June 29, 2017

Wolgast Tree Farm & Apiary Has Some Buzz At The State Honey Show

Earlier this month Wolgast Tree Farm & Apiary participated in the New Jersey Beekeepers’ Association (NJBA) State Honey Show which was held in the State House Annex in Trenton.

Cathy was fortunate to accumulate enough points to get "Best Exhibitor" at the 2015 NJBA State Honey Show which was held in the State House Annex earlier this month.

Cathy was fortunate to accumulate enough points to get “Best Exhibitor” at the 2015 NJBA State Honey Show which was held in the State House Annex earlier this month.

This annual event features 23 different classes that evaluated different kinds of extracted honey, comb honey, creamed honey, mead (honey wine), honey and beeswax-based cosmetics, beeswax products like candles, and beekeeping-related photography entries from beekeepers all around the state.

People who encountered the Honey Show display were amazed by all the things that could be made with products from beehives, and they thought it was cool that these products were being locally produced right here in the Garden State.

Last year Cathy entered a few classes and even won some ribbons!  Her Extracted Light Amber Honey took 1st place as did her Creamed Honey, which not only won 1st place but won “Best of Division” as well.

This year Cathy decided to enter a few more classes and was able to accumulate enough points to earn the title of “Best Exhibitor.”  This was quite an accomplishment given that there were 125 entries and so many beautiful items.  It was an honor to be an exhibitor alongside such truly stunning competition.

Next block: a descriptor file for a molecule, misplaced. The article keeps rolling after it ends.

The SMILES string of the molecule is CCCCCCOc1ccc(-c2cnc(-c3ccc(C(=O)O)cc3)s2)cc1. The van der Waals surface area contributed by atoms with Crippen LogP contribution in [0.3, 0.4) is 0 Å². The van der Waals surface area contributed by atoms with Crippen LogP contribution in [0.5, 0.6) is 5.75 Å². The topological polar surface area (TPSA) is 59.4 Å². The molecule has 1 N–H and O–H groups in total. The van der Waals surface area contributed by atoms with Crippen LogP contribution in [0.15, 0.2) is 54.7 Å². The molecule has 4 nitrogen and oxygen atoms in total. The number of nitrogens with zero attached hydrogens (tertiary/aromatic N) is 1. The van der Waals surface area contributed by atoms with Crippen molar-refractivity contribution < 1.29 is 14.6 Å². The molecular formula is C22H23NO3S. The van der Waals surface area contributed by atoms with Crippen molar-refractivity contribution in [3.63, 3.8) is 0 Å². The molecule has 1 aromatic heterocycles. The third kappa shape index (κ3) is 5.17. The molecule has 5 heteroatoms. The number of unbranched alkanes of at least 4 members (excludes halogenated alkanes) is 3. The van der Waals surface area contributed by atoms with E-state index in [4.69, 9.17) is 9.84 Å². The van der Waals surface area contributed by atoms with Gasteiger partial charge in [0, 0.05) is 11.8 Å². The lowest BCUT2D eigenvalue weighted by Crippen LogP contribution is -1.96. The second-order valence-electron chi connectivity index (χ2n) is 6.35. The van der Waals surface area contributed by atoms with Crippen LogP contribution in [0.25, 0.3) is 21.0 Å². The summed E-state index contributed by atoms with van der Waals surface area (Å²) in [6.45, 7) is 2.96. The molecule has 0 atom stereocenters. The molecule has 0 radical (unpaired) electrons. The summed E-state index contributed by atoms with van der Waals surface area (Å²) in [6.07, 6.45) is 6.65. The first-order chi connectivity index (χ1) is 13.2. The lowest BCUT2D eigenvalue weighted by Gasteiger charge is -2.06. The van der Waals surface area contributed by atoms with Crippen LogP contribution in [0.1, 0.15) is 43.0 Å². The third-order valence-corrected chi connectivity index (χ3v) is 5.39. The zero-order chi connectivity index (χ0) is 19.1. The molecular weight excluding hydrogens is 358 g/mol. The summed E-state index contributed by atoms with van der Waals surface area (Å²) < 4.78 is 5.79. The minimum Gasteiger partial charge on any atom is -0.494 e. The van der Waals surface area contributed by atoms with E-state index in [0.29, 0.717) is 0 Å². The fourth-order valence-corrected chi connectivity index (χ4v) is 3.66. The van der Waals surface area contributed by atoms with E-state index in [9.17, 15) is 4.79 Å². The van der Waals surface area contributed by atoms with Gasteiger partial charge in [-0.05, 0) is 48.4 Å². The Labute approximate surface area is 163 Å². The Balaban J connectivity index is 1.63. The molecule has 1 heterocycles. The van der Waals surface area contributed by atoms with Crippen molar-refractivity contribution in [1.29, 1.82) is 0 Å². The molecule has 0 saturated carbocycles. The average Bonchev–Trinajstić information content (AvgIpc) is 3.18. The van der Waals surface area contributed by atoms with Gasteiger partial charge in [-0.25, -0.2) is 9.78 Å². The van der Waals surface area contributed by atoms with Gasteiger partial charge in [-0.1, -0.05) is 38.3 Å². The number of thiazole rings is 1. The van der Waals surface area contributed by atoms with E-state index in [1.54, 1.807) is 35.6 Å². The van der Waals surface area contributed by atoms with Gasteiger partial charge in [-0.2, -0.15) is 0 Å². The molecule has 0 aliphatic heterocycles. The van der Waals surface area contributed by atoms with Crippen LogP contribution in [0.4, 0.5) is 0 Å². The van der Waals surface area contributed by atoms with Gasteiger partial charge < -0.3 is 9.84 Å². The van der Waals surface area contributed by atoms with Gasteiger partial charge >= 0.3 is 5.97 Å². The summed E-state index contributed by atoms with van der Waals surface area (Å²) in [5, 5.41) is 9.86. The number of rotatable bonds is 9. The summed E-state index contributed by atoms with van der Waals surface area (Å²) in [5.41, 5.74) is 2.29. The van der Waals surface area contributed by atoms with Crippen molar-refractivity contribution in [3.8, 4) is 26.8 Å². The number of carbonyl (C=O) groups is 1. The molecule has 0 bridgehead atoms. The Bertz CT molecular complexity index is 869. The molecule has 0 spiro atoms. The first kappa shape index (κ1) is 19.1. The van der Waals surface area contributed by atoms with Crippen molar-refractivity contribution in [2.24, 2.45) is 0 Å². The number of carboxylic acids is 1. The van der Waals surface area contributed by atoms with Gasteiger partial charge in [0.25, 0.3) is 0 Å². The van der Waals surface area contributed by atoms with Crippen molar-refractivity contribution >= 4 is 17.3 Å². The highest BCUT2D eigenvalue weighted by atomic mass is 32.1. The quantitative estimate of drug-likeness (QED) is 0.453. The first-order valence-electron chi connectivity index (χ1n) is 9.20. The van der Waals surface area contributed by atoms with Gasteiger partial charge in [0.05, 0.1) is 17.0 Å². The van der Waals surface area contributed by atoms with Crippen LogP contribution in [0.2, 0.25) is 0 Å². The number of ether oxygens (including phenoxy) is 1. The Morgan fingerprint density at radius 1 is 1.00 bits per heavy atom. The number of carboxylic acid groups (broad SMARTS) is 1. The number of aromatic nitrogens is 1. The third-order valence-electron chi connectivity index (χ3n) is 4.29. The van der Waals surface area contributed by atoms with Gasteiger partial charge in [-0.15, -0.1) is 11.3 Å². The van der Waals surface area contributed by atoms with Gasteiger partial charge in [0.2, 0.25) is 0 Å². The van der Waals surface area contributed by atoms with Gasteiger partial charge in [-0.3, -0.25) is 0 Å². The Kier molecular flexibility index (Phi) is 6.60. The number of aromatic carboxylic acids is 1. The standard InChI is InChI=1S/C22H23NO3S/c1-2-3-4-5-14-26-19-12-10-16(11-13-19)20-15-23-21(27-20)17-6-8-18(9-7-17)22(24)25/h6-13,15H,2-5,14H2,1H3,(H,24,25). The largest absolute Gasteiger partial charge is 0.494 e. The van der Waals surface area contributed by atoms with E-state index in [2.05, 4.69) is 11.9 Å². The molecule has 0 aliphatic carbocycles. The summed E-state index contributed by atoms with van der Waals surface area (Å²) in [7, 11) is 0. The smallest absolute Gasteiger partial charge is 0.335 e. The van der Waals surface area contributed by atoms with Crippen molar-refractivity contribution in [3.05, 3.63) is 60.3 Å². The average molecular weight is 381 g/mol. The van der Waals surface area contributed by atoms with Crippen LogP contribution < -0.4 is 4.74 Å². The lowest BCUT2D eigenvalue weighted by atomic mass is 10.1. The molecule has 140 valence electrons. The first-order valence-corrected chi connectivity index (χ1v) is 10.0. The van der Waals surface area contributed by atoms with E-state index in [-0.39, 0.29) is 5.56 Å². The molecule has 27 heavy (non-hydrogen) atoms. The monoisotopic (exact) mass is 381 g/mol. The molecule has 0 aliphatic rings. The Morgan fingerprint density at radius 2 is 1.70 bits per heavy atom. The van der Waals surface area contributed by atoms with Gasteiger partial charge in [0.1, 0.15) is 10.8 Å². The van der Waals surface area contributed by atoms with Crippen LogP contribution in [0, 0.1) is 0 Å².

Winning Best Exhibitor was a great feeling, but entering more classes than last year provided a great learning opportunity to further explore “the craft of beekeeping.”  It’s hard to understand just how much effort goes into

Cathy's Block of Beeswax not only got 1st place, but won Best of Division at the 2015 NJBA State Honey Show.  It seems simple enough to make a block of beeswax (just melt beeswax and pour it in a mold, right?), but its much harder than it looks if one is trying to achieve specific results.  Avoiding cracks, discolored wax and other features that aren't desired takes a lot of care.

Cathy’s Block of Beeswax not only got 1st place, but won Best of Division at the 2015 NJBA State Honey Show.

making a beeswax candle, a block of beeswax, or preparing three jars of the same honey to exactly match each other for a particular class until one actually tries to do it.   It’s a lot of work!  In the case of extracted honey, one of the things that is evaluated is that the three jars each have to be filled to the exact same level and up to the proper location in the jars.  It’s pretty easy to mess that up, especially if your eyesight isn’t as good as it used to be!  Even when she didn’t win a particular class, Cathy enjoyed gaining further insight into the properties of honey or beeswax and the proper handling that is needed to produce high-quality products from the hive.  And just being able to participate in the show to help showcase to the general public all the beautiful things that can be made from what honey bees produce in New Jersey was a big reward in itself.